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Photographers

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posted on Jul, 18 2008 @ 05:19 PM
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i need some help from photographers on ATS
who are willing to share their skills with others.

give tips and so on so others can read them and get some ideas on how to take decent snaps. i have a few people just need some more aboard


you wont regret it.




posted on Jul, 19 2008 @ 05:29 AM
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Im up to learn some tips and if i ever discover any i might share them too.You see bodrul i just bought a 450D as well and would be keen to learn new tricks.



posted on Jul, 19 2008 @ 11:07 AM
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I've been doing photography since 1978.

Love it.

As to getting a good photo, it does take practice. Subject matter is not so important as the agnle, framing and lighting you choose.

Most people are going for the digital stuff these days, but IMO you can't beat film. There are different types of film available, standard stuff you get almost anywhere, transparency film (used for pics in magazines etc ..high quality stuff, most professionals use this..love that film.) and you can even get infra red film (night shots).

I much prefer SLR cameras due to the ability to swap o\ver lenses depending on what you're doing, some digital cameras are getting this type of lense swapping becoming available..

I used to have a Minolta dynax 7000i... loved it..my biggest lense was an 800mm mirror lense, I was able to take a photo of blackpool tower from over thirty miles away. in a 7"x5" photo, the tower was still only about half an inch high though
but was a great night time photo for me to achieve.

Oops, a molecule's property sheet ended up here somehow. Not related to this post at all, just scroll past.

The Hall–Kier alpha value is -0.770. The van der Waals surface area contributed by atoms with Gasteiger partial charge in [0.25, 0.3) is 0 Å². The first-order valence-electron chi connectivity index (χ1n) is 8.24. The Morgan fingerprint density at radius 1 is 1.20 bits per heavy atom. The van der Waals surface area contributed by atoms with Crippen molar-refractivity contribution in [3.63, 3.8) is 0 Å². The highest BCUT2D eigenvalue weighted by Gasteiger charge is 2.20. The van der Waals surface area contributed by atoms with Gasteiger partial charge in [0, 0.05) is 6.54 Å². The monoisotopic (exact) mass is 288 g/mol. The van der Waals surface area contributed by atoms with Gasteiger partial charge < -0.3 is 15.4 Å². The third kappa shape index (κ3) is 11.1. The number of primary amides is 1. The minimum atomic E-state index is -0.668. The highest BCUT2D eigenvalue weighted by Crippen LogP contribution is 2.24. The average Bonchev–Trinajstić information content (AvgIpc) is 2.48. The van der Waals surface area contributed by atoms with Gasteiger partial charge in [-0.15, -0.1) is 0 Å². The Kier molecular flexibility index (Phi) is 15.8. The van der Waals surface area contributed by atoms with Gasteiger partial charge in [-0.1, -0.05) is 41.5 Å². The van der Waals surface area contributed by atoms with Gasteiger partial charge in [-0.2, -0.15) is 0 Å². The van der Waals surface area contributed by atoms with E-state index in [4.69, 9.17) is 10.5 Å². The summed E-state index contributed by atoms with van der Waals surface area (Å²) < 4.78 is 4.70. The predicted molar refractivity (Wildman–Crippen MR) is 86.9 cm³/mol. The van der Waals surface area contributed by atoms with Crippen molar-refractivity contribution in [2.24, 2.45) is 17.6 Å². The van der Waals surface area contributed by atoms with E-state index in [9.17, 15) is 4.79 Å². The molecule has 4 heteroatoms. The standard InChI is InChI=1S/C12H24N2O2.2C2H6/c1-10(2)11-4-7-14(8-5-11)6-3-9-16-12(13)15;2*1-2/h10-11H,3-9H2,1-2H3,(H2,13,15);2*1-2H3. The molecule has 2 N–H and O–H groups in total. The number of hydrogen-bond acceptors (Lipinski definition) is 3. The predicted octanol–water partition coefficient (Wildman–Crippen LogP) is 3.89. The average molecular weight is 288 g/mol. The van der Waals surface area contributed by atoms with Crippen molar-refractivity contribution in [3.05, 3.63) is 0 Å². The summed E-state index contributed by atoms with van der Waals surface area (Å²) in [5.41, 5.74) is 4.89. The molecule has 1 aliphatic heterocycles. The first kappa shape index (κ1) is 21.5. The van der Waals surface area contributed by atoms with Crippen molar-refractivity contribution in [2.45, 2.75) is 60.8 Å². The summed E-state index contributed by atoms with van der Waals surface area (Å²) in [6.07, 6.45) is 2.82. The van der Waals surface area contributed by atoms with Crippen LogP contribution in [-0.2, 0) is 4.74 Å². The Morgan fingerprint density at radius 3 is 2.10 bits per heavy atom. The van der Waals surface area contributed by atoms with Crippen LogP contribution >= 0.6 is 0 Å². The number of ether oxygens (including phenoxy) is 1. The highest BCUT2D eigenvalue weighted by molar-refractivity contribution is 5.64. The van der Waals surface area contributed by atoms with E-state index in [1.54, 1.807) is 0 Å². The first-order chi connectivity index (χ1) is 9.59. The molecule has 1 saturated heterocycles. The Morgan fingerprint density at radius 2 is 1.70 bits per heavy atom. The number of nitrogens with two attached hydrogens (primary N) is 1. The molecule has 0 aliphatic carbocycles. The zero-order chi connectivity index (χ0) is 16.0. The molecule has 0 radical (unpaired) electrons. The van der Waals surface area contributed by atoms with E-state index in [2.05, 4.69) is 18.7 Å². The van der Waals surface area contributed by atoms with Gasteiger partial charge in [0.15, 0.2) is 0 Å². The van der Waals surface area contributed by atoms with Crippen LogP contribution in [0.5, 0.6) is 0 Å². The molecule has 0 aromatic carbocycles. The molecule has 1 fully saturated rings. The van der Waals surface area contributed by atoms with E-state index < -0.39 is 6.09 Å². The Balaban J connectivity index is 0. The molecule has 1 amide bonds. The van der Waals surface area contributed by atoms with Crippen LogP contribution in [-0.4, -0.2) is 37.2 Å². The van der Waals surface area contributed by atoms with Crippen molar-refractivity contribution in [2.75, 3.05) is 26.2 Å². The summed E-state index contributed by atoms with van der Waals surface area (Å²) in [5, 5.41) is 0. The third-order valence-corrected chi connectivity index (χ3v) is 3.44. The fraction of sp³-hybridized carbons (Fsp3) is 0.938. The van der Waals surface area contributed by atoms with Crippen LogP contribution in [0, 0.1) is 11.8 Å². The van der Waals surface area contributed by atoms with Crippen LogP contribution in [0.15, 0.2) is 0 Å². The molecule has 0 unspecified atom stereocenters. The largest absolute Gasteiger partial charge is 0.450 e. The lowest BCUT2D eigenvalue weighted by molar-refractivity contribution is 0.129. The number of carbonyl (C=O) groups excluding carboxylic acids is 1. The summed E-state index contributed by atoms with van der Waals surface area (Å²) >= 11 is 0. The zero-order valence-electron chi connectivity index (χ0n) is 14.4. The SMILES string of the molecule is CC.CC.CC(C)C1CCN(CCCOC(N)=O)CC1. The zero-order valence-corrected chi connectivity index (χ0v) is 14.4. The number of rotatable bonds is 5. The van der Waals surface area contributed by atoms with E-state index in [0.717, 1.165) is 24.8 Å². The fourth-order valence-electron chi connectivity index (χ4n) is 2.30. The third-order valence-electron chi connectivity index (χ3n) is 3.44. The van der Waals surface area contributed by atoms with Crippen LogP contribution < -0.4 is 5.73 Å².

Got some great black and white moon shots with that too.

Framing your pictures makes the difference. Getting the eye to find the best angle comes over time. Sometimes, you'll find a great angle but the lighting will be wrong, so you either gotta come back at the right time of day with the correct lighting (sun/daylight) or get an extra light source.

Anyway, I hope I can be of some assistance.



posted on Jul, 19 2008 @ 07:02 PM
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Here are a few...

When taking portrait or group shots, I allways take a quick burst of three or four photos. That way you can be sure of at least one picture with everyones eyes open.


Be aware of the dead space around your subject, its allways better to get in a little closer.


Remember, the closer you are to your subject, the less 'depth of field' you will have.
Practice using aperature priority to get the shot that you really wanted.

I once took a picture of 72 people including children so i used the 10 second timer on the camera. the shot turned out great because everyone was facinated by the flashing light on the front of my camera and all heads were facing the front and all eyes were open.
I only took one shot to to get that perfect pic.

Hope these tips help

John.




[edit on 19-7-2008 by jon1]



posted on Sep, 13 2008 @ 11:40 AM
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thanks for offering to help everyone
i have set the site up finaly


hopefully it will have diffrent areas for people to have their own section to share their Tips and so on



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